Magic circle law firm Allen & Overy (A&O) has promoted just two women in its 2018 partnership promotions round, underlining the persistent problem of gender imbalance in the legal sector.
The firm promoted 20 lawyers to its partnership in total, meaning that its 2018 promotions round is 90 per cent male.
Last year the firm’s partnership round was 92 per cent male, with just two women promoted.
The legal sector continues to struggle with gender equality with the partner ranks at elite law firms still heavily male-dominated.
Dana Denis-Smith the founder of First 100 Years, a project marking the history of women in the legal profession, described A&O’s promotion numbers this year as “particularly bad”.
“It is a self-perpetuating problem, men like to cultivate younger men because they identify with them," she said.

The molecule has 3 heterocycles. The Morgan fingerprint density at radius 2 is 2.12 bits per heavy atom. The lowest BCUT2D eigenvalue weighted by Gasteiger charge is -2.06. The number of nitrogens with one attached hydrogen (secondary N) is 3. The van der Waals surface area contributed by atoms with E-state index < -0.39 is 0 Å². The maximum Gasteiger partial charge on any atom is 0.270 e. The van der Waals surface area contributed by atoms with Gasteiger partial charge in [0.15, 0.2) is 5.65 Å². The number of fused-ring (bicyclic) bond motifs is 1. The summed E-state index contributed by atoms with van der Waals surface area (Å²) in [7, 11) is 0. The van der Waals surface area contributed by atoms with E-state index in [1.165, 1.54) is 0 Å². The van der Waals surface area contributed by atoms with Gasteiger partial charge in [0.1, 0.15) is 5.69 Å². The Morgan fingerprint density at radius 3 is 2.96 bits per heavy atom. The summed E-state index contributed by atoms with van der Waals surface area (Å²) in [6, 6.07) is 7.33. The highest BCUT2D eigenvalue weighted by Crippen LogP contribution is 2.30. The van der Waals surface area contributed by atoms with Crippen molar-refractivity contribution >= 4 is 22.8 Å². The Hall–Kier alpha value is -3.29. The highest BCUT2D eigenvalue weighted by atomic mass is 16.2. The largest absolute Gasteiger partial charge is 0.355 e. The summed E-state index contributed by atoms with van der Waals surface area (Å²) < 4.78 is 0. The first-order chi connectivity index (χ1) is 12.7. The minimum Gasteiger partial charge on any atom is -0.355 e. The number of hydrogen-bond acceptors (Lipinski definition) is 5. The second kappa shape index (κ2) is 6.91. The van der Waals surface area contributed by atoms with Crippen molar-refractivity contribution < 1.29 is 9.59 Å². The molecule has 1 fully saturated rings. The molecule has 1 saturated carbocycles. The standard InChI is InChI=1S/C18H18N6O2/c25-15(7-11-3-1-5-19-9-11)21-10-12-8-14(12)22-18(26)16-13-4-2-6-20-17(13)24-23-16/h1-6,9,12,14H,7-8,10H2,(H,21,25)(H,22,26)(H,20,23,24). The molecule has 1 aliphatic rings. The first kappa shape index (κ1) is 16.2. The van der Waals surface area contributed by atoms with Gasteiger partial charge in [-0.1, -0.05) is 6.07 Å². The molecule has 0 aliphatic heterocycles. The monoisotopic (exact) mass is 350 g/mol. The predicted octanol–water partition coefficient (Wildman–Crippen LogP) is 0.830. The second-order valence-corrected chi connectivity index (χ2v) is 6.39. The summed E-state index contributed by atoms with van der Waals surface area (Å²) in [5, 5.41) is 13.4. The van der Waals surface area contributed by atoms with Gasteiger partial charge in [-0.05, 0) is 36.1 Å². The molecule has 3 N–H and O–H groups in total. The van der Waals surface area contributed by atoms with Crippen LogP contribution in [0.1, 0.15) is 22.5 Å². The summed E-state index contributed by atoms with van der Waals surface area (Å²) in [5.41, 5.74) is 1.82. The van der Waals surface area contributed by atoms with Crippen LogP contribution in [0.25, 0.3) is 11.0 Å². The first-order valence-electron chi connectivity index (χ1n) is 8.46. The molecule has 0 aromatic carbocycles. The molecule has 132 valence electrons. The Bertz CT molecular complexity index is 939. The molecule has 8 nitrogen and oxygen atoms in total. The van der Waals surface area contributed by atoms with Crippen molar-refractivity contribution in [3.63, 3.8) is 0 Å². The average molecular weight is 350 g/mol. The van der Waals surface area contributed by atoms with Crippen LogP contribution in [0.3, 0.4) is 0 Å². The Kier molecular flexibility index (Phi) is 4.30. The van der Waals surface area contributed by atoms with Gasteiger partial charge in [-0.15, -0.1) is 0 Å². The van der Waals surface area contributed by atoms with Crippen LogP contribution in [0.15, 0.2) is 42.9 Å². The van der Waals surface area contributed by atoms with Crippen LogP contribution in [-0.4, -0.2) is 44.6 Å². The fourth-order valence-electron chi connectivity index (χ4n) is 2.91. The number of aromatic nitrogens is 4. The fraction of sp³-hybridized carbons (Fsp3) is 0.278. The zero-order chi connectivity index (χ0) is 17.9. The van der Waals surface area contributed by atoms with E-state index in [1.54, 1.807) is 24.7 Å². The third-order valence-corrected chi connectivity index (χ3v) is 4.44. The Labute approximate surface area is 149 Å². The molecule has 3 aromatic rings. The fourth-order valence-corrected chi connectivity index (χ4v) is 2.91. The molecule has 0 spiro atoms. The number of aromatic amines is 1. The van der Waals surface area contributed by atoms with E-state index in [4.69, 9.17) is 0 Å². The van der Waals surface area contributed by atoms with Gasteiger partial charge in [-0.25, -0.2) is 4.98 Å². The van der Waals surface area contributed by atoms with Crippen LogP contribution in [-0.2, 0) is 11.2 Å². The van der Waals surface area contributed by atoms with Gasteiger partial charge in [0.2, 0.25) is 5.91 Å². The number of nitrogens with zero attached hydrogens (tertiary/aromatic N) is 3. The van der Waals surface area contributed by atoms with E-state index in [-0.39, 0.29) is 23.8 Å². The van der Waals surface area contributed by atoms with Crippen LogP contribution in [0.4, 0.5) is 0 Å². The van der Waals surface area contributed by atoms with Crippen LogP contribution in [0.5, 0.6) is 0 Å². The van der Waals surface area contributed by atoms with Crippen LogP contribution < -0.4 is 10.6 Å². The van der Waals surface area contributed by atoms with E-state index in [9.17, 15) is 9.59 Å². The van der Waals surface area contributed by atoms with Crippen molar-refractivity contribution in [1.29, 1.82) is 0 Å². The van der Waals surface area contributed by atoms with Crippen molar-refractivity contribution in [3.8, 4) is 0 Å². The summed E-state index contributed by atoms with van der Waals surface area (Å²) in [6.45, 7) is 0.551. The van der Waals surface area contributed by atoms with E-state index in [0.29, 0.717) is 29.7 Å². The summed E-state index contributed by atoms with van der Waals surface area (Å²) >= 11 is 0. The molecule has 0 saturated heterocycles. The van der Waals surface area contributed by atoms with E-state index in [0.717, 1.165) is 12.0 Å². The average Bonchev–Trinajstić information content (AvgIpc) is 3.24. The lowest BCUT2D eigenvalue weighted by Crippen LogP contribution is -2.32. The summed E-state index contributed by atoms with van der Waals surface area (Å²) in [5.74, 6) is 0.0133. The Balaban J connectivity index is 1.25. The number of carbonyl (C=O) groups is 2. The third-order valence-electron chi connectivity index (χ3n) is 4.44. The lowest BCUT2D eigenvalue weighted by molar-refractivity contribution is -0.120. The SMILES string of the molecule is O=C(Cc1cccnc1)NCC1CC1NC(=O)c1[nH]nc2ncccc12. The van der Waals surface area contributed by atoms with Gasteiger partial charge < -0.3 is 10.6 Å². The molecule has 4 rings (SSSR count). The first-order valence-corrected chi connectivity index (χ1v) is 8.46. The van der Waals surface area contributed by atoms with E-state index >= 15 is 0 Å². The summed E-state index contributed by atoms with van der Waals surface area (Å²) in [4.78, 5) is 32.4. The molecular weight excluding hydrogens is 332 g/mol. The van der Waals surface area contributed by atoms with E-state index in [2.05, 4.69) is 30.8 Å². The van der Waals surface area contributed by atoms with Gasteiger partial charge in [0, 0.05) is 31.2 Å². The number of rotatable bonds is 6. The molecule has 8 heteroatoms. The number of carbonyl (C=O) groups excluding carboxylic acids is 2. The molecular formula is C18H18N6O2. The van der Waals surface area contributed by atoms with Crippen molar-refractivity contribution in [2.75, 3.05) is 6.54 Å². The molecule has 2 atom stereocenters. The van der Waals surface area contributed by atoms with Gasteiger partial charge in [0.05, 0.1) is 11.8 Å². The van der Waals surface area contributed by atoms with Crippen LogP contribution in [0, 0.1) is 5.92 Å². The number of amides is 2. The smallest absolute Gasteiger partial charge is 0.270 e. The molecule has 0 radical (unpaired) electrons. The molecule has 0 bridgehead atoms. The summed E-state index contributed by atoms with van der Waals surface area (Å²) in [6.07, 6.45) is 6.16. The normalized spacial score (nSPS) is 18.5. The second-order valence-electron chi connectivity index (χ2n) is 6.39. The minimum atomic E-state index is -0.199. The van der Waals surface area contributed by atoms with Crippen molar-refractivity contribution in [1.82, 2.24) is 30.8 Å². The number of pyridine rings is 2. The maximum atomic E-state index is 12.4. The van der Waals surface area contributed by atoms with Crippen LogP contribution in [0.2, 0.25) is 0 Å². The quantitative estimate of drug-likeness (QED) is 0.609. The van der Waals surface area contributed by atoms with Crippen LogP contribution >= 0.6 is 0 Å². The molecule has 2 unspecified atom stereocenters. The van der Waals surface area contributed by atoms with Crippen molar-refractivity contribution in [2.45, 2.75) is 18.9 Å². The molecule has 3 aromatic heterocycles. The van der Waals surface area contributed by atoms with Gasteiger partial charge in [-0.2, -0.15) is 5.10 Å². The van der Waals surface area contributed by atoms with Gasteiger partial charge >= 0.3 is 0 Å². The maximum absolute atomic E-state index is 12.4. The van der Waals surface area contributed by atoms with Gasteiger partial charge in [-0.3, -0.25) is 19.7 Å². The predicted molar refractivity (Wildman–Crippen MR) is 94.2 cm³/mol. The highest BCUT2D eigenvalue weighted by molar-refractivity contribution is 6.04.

Eighteen per cent of A&O’s partnership are women, while at magic circle rival Freshfields Bruckhaus Deringer just 14 per cent of partners are women.
Recent gender pay gap reporting underlined the gender imbalance in the sector with magic circle firms Clifford Chance and Linklaters announcing that they had mean hourly pay gaps of 66.3 per cent and 60.3 per cent respectively when partner pay was included in the statistics.
Freshfields, A&O and Slaughter and May all refused to include partners in their gender pay gap reporting, despite a growing clamour for increased transparency in the sector.
Competition to reach the partnership ranks at the top firms is fierce, with rich rewards at stake.
Profit per equity partner (PEP) at A&O is £1.51m, rising to £1.54m at Freshfields, £1.56m at Linklaters and an eye-watering £2.35m at Slaughter and May.
A&O has said that 30 per of its partner candidates must be female by 2021 and is working towards a longer-term goal of a 30 per cent female partnership.
Four of the lawyers it promoted this year are based in the City: banking lawyer Hannah Valintine, capital markets lawyer John Kicken, litigation lawyer James Freeman and corporate lawyer Andrew Cork.